In a 1979 interview Ollie described an extensive if somewhat bizarre collection of instruments including a Watkins Rapier (!) and a Gibson SG Junior. This, in sharp conrast to a few years earlier when, at a low ebb following a stint with the Glitter Band (I kid you not!) our hero had but a star-shaped monstrosity to his name. From the mid-70's Ollie used various Stratocasters (righthand conversions) and was noted, prior to a Patto reunion gig to have chopped one of the cutaway 'horns' off his guitar with a woodsaw because he felt it got in the way (Stratocasters are not symmetrical).

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During the 80's however, Ollie became enamoured of one particular guitar - a cherry red Gibson SG Standard circa 1968. There are 3 series of this particular model and this was a Type 2 - considered inferior to the Type 1 (but not as inferior as the Type 3!). This misconception is founded on the introduction of a one-piece 'bat-wing' scratchplate/pick-up surround which doesn't present the pick-ups exactly parallel to the strings - neither, however, do the individual units of the Series 1 version.

Very Obscure Note: Many 2 x pick-up SGs had 'routing' for a 3rd pick-up under the large scratchplate but only the Custom model employed the facility.

Ollie's 'Standard' had 2 pick-ups and had received the 'full works conversion' ie. including switchover of controls. He used this guitar right up to the 1992 European tour. The original 'Vibrola' tremelo unit was replaced around 1988 with a more stable Kahler or similar device. I wouldn't have thought he actually used the locking nut that goes with such a system although one certainly appears to be in place in the WAWS (issue 2) ltd. ed. colour print. The original treble pick-up had been replaced early on by a Di Marzio and, by 1992, both this and the bass unit hadbeen exchanged for what appeared to be Seymour Duncan 'Hot Rails'. Needless to say, this axe needs to be looked at and preserved. Does anyone know of its whereabouts?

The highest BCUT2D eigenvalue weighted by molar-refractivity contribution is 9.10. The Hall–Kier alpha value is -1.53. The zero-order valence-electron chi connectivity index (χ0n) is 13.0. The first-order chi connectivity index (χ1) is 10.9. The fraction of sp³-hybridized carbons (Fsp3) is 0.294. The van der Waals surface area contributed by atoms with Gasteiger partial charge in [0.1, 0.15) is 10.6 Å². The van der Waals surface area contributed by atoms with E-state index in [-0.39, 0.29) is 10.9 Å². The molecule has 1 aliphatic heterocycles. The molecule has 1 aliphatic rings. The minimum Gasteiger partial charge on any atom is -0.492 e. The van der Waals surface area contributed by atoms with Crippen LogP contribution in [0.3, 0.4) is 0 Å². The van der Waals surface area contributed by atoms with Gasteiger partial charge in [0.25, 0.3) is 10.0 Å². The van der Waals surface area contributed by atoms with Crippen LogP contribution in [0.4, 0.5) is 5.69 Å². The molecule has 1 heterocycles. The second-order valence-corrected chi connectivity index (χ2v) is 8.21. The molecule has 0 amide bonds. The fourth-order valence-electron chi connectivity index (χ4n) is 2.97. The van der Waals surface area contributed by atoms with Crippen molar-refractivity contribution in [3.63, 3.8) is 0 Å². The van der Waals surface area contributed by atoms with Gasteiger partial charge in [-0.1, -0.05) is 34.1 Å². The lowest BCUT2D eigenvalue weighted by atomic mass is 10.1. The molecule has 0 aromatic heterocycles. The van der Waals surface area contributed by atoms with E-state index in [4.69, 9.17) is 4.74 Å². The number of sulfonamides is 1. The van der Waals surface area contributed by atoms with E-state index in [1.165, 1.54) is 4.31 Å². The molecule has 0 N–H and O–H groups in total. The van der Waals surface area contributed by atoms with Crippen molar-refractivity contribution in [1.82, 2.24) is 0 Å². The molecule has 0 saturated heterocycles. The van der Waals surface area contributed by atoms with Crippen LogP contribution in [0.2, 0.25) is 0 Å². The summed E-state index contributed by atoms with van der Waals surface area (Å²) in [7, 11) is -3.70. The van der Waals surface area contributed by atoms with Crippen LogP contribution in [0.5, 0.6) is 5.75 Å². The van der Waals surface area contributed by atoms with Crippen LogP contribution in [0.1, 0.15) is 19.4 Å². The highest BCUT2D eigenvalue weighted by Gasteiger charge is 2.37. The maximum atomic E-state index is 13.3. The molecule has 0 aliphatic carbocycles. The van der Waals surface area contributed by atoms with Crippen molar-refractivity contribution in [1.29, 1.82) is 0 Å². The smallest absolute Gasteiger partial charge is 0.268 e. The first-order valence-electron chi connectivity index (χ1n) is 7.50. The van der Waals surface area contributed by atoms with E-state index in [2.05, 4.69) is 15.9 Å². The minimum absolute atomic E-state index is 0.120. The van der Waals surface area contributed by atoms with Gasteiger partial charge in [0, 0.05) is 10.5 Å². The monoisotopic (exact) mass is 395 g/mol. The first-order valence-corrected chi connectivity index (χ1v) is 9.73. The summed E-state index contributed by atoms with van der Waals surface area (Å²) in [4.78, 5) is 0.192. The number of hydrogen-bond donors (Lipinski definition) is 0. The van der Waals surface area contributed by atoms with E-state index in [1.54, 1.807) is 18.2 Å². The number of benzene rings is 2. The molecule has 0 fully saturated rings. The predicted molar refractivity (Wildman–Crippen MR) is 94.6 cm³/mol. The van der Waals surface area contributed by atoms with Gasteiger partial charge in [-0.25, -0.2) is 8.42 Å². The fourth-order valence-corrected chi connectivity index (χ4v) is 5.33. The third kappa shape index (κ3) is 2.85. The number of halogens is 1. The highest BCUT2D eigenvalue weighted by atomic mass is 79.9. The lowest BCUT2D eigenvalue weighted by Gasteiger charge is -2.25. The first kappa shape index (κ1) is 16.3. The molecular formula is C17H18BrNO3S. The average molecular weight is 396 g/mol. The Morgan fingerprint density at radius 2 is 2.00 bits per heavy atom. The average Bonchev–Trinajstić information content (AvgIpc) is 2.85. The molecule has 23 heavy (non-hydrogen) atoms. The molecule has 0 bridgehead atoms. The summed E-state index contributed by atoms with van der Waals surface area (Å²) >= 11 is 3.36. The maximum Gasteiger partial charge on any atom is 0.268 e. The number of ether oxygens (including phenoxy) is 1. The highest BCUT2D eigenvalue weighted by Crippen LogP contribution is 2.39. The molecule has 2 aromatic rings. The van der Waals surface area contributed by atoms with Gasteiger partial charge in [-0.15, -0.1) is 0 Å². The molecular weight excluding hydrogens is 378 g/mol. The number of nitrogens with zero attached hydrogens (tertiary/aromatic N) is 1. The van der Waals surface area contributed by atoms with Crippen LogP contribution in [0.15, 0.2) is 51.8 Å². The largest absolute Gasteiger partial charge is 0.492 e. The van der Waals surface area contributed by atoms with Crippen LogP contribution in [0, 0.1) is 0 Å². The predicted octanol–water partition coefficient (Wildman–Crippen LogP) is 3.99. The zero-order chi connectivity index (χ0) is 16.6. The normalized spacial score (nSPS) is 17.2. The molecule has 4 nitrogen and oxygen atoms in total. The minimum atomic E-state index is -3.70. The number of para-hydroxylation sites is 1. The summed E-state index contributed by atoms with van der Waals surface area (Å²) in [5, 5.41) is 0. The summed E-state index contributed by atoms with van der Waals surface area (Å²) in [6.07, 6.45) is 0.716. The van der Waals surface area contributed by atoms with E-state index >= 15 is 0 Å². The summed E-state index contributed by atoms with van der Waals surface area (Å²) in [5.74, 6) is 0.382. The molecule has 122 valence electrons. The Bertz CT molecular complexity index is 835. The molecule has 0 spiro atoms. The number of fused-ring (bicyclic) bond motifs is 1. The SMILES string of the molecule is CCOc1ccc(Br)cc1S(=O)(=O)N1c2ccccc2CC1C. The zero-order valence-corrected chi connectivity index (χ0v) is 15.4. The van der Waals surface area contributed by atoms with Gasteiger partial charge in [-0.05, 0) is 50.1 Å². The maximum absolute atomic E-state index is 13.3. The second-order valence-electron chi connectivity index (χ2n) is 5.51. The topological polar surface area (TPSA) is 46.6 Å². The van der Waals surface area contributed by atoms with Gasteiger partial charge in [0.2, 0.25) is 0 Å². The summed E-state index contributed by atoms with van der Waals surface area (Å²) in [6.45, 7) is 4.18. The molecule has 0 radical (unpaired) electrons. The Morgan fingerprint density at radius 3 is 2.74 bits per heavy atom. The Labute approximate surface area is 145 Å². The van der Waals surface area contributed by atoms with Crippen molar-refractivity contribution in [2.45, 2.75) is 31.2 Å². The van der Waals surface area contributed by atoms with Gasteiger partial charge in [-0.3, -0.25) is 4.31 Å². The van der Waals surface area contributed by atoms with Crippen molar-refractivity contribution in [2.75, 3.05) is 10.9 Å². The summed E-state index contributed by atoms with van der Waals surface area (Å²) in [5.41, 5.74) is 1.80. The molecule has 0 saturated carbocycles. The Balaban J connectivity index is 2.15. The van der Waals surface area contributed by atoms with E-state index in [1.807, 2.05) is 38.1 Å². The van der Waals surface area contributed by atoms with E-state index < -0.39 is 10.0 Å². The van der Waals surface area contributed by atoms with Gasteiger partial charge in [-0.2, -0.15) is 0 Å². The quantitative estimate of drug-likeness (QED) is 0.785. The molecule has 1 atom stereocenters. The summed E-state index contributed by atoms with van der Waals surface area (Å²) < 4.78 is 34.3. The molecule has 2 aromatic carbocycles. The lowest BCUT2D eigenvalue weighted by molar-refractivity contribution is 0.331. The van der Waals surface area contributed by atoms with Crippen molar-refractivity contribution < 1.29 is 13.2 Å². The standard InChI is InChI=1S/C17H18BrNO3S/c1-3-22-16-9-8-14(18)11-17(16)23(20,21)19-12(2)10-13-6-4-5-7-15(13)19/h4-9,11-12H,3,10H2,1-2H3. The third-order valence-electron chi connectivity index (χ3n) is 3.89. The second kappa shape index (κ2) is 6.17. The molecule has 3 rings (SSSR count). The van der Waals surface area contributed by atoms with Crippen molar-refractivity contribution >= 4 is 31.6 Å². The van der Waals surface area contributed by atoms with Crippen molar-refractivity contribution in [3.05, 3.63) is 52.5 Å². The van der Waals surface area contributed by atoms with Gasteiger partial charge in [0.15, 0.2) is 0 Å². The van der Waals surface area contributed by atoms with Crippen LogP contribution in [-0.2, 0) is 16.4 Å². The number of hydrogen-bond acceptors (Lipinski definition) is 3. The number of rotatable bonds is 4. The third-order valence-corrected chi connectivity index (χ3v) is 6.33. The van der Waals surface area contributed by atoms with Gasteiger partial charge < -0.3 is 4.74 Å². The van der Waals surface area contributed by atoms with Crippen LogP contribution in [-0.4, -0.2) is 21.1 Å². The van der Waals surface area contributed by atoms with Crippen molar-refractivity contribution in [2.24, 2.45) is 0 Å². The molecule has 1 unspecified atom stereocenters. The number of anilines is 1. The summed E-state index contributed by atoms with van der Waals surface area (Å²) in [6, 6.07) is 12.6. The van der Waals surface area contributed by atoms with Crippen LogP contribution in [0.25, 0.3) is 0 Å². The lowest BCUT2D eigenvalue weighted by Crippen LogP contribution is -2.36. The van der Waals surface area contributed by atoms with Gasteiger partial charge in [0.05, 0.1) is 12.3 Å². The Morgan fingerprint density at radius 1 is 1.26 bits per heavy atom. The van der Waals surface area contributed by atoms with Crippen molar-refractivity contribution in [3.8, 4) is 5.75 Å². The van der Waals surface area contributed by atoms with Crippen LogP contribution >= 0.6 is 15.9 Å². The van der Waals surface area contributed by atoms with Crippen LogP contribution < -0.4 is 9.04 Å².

Effects
'Effects' are largely incidental to Ollie's style - although he went through the entire gamut over the years. They are just 'toys' after all and were rarely allowed to take over (though he did employ digital echo to a rather irritating degree on the 1988 tours. I prefer it 'straight'). Ollie's guitar with just a slight natural 'small-room' ambience must be one of the most beautiful sounds I've ever heard.

Amplifiers
With Timebox and Patto, Ollie had used 2 small Fender combination amplifiers (a 20 watt Princeton and a 40 watt Super Reverb in parallel). Both were run 'flat-out' and the resulting 'overdrive' could be varied by the guitar controls with little appreciable difference in volume.Perversely, during his time with Tempest, Ollie had acquired 100 watt transistorised units. I must assume he used these with the Soporifics at some point since he still had them when partnering the lunatic Otway in 1979.

Transistors were, and still are, an anathema to most guitarists since they lack the warmth and natural harmonics of hot valves and I am still amazed at the sound he achieved with them. I am convinced however that he used the Fender amps at the Rainbow ACNE concert as you can clearly hear the overdrive effect described and he had a 100 watt Marshall (valve) 'stack' with Boxer in 1975/76.